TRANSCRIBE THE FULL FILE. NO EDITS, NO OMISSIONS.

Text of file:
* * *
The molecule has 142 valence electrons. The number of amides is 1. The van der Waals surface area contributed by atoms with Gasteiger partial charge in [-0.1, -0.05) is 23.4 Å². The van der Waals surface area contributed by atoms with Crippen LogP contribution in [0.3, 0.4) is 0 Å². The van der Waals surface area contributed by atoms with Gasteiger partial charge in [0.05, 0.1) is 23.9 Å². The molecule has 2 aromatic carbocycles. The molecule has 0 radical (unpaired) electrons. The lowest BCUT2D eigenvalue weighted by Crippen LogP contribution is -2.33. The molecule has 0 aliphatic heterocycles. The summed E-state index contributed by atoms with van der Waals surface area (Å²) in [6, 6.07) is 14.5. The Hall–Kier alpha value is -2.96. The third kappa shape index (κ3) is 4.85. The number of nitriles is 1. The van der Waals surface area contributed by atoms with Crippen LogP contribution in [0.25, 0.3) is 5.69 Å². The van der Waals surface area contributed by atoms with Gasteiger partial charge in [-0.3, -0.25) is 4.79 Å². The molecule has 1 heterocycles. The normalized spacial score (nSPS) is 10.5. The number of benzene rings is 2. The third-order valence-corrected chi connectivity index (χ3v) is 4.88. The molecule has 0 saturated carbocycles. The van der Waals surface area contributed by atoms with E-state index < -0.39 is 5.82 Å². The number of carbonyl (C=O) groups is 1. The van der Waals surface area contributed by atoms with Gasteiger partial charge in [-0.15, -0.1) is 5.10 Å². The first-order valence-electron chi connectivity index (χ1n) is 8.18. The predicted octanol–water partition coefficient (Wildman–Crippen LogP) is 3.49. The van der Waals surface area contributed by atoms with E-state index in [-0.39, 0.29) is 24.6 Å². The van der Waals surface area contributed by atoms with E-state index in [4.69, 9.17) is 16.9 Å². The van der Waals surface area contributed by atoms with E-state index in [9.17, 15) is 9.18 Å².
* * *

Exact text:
The molecule has 142 valence electrons. The number of amides is 1. The van der Waals surface area contributed by atoms with Gasteiger partial charge in [-0.1, -0.05) is 23.4 Å². The van der Waals surface area contributed by atoms with Crippen LogP contribution in [0.3, 0.4) is 0 Å². The van der Waals surface area contributed by atoms with Gasteiger partial charge in [0.05, 0.1) is 23.9 Å². The molecule has 2 aromatic carbocycles. The molecule has 0 radical (unpaired) electrons. The lowest BCUT2D eigenvalue weighted by Crippen LogP contribution is -2.33. The molecule has 0 aliphatic heterocycles. The summed E-state index contributed by atoms with van der Waals surface area (Å²) in [6, 6.07) is 14.5. The Hall–Kier alpha value is -2.96. The third kappa shape index (κ3) is 4.85. The number of nitriles is 1. The van der Waals surface area contributed by atoms with Crippen LogP contribution in [0.25, 0.3) is 5.69 Å². The van der Waals surface area contributed by atoms with Gasteiger partial charge in [-0.3, -0.25) is 4.79 Å². The molecule has 1 heterocycles. The normalized spacial score (nSPS) is 10.5. The number of benzene rings is 2. The third-order valence-corrected chi connectivity index (χ3v) is 4.88. The molecule has 0 saturated carbocycles. The van der Waals surface area contributed by atoms with E-state index < -0.39 is 5.82 Å². The number of carbonyl (C=O) groups is 1. The van der Waals surface area contributed by atoms with Gasteiger partial charge in [-0.15, -0.1) is 5.10 Å². The first-order valence-electron chi connectivity index (χ1n) is 8.18. The predicted octanol–water partition coefficient (Wildman–Crippen LogP) is 3.49. The van der Waals surface area contributed by atoms with E-state index in [-0.39, 0.29) is 24.6 Å². The van der Waals surface area contributed by atoms with E-state index in [4.69, 9.17) is 16.9 Å². The van der Waals surface area contributed by atoms with E-state index in [9.17, 15) is 9.18 Å².